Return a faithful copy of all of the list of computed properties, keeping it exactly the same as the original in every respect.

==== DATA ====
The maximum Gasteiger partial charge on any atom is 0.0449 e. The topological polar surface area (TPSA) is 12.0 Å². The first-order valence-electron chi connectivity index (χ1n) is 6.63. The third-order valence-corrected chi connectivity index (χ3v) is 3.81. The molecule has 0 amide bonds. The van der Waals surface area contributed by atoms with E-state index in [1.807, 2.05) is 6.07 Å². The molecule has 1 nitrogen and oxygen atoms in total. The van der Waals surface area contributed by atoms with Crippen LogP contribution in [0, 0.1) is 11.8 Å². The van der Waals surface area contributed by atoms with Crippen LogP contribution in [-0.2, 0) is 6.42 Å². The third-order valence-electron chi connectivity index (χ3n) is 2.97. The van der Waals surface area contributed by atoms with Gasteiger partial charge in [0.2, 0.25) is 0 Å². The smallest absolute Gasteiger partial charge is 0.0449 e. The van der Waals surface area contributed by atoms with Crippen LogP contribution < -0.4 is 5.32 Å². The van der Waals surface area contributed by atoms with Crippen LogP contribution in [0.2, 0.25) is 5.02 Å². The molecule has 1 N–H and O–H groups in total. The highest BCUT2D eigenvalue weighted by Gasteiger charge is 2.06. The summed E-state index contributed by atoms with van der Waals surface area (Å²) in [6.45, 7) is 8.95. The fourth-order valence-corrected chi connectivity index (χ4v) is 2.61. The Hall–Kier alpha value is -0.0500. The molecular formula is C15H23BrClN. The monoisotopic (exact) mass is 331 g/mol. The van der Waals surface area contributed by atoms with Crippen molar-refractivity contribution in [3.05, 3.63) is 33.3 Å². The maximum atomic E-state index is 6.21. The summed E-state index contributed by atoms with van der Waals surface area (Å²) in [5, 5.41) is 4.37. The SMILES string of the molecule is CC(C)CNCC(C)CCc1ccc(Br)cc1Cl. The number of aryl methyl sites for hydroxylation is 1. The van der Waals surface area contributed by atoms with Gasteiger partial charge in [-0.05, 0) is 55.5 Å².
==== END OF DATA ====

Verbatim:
The maximum Gasteiger partial charge on any atom is 0.0449 e. The topological polar surface area (TPSA) is 12.0 Å². The first-order valence-electron chi connectivity index (χ1n) is 6.63. The third-order valence-corrected chi connectivity index (χ3v) is 3.81. The molecule has 0 amide bonds. The van der Waals surface area contributed by atoms with E-state index in [1.807, 2.05) is 6.07 Å². The molecule has 1 nitrogen and oxygen atoms in total. The van der Waals surface area contributed by atoms with Crippen LogP contribution in [0, 0.1) is 11.8 Å². The van der Waals surface area contributed by atoms with Crippen LogP contribution in [-0.2, 0) is 6.42 Å². The third-order valence-electron chi connectivity index (χ3n) is 2.97. The van der Waals surface area contributed by atoms with Gasteiger partial charge in [0.2, 0.25) is 0 Å². The smallest absolute Gasteiger partial charge is 0.0449 e. The van der Waals surface area contributed by atoms with Crippen LogP contribution < -0.4 is 5.32 Å². The van der Waals surface area contributed by atoms with Crippen LogP contribution in [0.2, 0.25) is 5.02 Å². The molecule has 1 N–H and O–H groups in total. The highest BCUT2D eigenvalue weighted by Gasteiger charge is 2.06. The summed E-state index contributed by atoms with van der Waals surface area (Å²) in [6.45, 7) is 8.95. The fourth-order valence-corrected chi connectivity index (χ4v) is 2.61. The Hall–Kier alpha value is -0.0500. The molecular formula is C15H23BrClN. The monoisotopic (exact) mass is 331 g/mol. The van der Waals surface area contributed by atoms with Crippen molar-refractivity contribution in [3.05, 3.63) is 33.3 Å². The maximum atomic E-state index is 6.21. The summed E-state index contributed by atoms with van der Waals surface area (Å²) in [5, 5.41) is 4.37. The SMILES string of the molecule is CC(C)CNCC(C)CCc1ccc(Br)cc1Cl. The number of aryl methyl sites for hydroxylation is 1. The van der Waals surface area contributed by atoms with Gasteiger partial charge in [-0.05, 0) is 55.5 Å².